Wednesday, March 20, 2013

"A Grief Observed" by C.S. Lewis - honest missives

I find C.S. Lewis' ugly, vulnerable, raw realness refreshing in his classic, "A Grief Observed." He wrote four notebooks as a means of understanding in the grief torturing his mind after his wife died of cancer. His words weren't even meant to shared or published, and so he unleashed all the bitterness within, along with his demons because he had nothing else to lose. He was honest, which is rare to find nowadays. I almost wish I hadn't gotten a glimpse of this real human because he is longer the man I created in my mind of him to be. How can he be flawed? He's C.S. Lewis. He truly experienced the depth of the beauty and the gut-wrenching gifts that come from grief. I could relate to so much of what he felt when my dad died.

His confessions, written in great agony, reveal all my short-comings as a human because in many ways I haven't allowed myself to be human, to have flaws, at least to the outside world. Although I'm starting to get better at it. Nor have I allowed my recent writing to breathe, to weep, to get caught up in the chaos contained in the darkest caverns of my mind. I've weighted the organic thoughts down because I'm afraid if they surface, then I'll have no longer have them to leverage the pain, punishment and torture I need to keep in my hand or cards for the next time I need an excuse to forge my own path and separate myself from God. It's so ridiculous, as if by holding onto this gives me any power over my destiny or heaven forbid - God.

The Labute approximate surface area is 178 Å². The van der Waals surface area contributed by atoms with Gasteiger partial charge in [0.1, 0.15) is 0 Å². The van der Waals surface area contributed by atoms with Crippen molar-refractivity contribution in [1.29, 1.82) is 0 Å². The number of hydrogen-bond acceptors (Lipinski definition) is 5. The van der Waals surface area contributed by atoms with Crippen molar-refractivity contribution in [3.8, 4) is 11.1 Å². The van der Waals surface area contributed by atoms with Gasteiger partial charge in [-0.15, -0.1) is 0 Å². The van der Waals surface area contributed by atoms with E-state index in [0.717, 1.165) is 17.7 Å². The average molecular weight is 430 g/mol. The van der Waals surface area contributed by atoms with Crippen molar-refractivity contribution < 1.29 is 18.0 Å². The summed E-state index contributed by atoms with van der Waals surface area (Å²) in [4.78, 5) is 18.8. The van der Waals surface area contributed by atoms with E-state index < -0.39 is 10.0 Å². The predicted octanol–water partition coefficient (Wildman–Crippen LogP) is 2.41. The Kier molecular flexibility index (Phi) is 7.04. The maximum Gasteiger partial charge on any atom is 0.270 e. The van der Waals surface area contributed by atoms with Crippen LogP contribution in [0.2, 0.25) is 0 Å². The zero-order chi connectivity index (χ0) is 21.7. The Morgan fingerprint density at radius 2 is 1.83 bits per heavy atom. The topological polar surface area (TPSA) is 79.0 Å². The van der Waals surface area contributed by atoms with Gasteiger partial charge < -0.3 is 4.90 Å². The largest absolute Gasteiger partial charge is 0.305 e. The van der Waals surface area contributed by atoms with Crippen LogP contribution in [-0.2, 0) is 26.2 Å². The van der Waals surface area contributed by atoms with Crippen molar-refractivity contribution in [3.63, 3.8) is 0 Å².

It's like Lewis speaks about his faith being like a "house of cards," and never realizing it until something real and extremely difficult happens like losing his wife. He journey examines what faith is only to discover what it is not.

We all must face the fragilness of our man-made realities, when the ugliness of our souls get exposed. Only a few will actually ever realize just how insignificant our dreams and plans are in comparison to to God's infinite wisdowm of this temporal states verses eternity.

Hebrews 11:1 says, "Now faith is being sure and what we hope for and certain of what we do not see." I heard once that if I'm feeling distant from God, it's because of sin in my life. I'm the one who has moved; not God.

I truly admire this prolific writer who holds nothing back. The first two journals from this book had me in a whirlwind of pain and worry that this man had gone to such a dark place that he might not ever recover. Keeping in mind that Lewis was an atheist before he came to know Christ.

"When I lay these questions before God I get no answer. But, a rather special sort of 'no answer'. It is not the locked door. It is more like the silent, certainly not uncompassionate gaze. As though He shook His head not in refusal but waiving the question. Like, 'Peace child; you don't understand.'

Can a mortal ask questions which God finds unanswerable? Quite easily, I should think. All nonsense questions are unanswered. How many hours are there in a mile? Is yellow square or round? Probably half the questions we ask - half our great theological and metaphysical problems are like that."

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